Question: I was working outside doing pool and yard chores and all of a sudden I got this intense itching and burning on my upper, inner arms. What is it and how can I get rid of it?
Answer: This is a true story and it can easily happen to you the more time you spend on outdoor summer activities.
This patient came into the office in a panic about what was itching on her upper arms. I noticed some redness and scratch marks where she had been itching and asked her what she was doing that day. After she told me she was doing yard work and pool chores I had a sneaking suspicion that she was a victim of fiberglass intrusion. This tough material is a fiber-reinforced polymer made of a plastic matrix reinforced by fine fibers of glass. You can come in contact with fiberglass in boats, oars and boating equipment, pool equipment, insulation, storage tanks, cars, bikes, bath tubs, hot tubs and surf boards just to name a few. I shined the light upwards on the reddened area and looked with a magnifying glass and there they were: Hundreds of small, hairy spicules of fiberglass that had penetrated her skin.
That’s when the light went on in her eyes and she told me how she had wrapped her arms around the fiberglass pool filter canister to twist it loose. Over time and with unrelenting sun and weather exposure, uncovered fiberglass degrades and the needle-like fibers on the surface can come loose which can get lodged in skin that comes in contact. this intrusion causes intense itching and burning (we clinically call it contact dermatitis because its caused by coming in contact with the substance, in this case, fiberglass) and will continue to itch and burn until the fiberglass “spicules” fall out or are removed.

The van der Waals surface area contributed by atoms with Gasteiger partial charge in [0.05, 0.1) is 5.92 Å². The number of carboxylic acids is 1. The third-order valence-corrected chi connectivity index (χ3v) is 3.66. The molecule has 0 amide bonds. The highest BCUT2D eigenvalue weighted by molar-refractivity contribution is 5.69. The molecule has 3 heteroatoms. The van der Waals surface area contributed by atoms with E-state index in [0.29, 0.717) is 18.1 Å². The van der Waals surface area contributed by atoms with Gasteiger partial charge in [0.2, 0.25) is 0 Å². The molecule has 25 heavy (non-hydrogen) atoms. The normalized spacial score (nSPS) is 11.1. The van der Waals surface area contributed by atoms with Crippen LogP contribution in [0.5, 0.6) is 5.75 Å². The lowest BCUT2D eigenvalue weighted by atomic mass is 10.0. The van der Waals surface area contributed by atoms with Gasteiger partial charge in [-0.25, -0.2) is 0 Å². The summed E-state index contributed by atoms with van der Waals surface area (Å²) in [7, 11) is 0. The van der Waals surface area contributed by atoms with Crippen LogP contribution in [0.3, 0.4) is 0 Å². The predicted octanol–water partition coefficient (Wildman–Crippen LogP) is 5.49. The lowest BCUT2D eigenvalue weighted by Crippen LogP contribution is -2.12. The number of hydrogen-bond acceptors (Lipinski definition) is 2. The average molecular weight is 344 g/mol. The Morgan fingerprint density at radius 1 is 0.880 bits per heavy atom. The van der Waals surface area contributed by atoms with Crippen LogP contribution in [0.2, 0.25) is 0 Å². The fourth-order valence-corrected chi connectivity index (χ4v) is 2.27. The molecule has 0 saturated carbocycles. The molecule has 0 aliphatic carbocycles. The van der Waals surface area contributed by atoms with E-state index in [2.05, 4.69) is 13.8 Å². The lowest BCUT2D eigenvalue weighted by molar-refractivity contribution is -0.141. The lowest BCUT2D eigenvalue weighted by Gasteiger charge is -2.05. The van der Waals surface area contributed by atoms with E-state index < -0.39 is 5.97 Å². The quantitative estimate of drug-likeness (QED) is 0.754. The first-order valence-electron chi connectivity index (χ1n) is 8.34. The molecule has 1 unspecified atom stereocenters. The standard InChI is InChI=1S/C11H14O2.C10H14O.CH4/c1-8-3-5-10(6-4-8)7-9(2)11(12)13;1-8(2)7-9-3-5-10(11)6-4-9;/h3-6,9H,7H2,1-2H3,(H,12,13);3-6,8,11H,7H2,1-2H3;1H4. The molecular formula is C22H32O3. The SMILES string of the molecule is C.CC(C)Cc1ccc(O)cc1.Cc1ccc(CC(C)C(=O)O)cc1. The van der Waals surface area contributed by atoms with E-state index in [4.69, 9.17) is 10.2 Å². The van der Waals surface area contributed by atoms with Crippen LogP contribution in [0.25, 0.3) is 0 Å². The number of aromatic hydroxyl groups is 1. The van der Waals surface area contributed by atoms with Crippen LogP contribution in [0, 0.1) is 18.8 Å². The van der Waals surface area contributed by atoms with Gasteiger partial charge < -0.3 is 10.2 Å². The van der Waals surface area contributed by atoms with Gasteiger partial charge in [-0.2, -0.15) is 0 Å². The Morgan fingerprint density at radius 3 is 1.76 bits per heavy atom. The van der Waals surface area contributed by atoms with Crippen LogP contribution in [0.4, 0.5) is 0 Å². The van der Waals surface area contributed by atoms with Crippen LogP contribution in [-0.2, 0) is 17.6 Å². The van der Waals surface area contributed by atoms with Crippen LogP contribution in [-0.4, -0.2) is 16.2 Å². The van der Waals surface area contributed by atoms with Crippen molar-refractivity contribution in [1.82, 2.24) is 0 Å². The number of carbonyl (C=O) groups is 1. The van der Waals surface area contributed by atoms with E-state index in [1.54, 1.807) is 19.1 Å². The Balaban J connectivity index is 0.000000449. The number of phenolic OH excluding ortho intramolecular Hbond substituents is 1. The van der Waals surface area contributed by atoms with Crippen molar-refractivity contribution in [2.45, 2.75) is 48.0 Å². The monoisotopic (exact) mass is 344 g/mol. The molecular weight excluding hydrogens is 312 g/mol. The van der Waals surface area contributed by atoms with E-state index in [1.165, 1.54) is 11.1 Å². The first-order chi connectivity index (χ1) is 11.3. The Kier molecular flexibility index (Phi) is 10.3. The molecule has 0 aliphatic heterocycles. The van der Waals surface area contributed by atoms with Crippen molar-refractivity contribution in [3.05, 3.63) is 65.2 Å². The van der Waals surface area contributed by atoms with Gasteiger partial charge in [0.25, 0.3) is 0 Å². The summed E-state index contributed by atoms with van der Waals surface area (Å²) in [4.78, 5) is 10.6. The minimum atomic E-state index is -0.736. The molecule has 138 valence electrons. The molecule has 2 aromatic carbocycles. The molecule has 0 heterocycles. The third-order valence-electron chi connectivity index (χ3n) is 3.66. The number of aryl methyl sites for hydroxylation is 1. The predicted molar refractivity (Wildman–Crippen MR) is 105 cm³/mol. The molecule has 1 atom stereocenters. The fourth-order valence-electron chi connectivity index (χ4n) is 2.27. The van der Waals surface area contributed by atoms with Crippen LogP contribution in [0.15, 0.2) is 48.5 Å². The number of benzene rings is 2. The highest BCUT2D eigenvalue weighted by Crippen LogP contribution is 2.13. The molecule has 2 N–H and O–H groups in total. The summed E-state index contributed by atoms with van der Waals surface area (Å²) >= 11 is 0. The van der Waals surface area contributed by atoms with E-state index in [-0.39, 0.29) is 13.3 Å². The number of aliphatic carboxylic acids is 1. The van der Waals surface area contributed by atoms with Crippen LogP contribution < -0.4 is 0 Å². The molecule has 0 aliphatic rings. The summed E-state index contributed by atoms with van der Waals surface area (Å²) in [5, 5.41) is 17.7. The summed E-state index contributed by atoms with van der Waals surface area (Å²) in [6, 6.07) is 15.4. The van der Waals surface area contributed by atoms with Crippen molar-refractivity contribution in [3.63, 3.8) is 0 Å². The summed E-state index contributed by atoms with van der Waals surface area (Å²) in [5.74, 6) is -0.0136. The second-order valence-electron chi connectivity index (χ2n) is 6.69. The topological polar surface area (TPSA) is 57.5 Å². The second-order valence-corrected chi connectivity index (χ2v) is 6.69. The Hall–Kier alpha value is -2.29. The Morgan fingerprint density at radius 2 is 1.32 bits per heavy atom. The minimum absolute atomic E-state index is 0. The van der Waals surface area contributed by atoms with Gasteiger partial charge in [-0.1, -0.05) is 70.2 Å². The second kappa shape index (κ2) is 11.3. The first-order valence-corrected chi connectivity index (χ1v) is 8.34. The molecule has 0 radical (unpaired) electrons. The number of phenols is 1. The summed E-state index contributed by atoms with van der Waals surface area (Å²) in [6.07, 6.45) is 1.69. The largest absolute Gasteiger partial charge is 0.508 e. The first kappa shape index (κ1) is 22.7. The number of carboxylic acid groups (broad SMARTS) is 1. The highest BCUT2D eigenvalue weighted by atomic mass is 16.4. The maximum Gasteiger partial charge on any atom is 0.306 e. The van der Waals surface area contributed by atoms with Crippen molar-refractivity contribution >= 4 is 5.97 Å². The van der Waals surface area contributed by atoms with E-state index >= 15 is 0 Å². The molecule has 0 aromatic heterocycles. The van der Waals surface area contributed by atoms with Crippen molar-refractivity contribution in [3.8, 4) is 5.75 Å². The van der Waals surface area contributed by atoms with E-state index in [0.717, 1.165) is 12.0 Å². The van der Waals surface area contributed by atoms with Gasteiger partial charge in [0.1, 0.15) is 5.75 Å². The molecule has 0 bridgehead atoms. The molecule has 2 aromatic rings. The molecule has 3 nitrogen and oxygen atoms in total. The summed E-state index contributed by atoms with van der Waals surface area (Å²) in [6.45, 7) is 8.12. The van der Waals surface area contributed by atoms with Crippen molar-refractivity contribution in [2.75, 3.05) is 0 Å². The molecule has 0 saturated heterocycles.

How to get fiberglass out of your skin
Wash skin exposed to fiberglass as soon as possible by letting water run downward over the area (never rub upwards as this pushes the spicules further in or causes them to break off in your skin). You can try running a wet washcloth downward under downward running water to help dislodge strands. Gently dry in a downward motion also. When skin is dry treat remaining area with a dusting of talcum powder which causes the fibers to slide out of and off the skin. Itching may continue for a day or so until all strands are dislodged, but no lasting effects should be seen.
If after washing your skin you are still itchy and uncomfortable, a trip to the dermatology office is necessary. The irritation can be treated with topical anti-inflammatory creams so the itching and redness are decreased.
Have you ever been the victim of a fiberglass intrusion?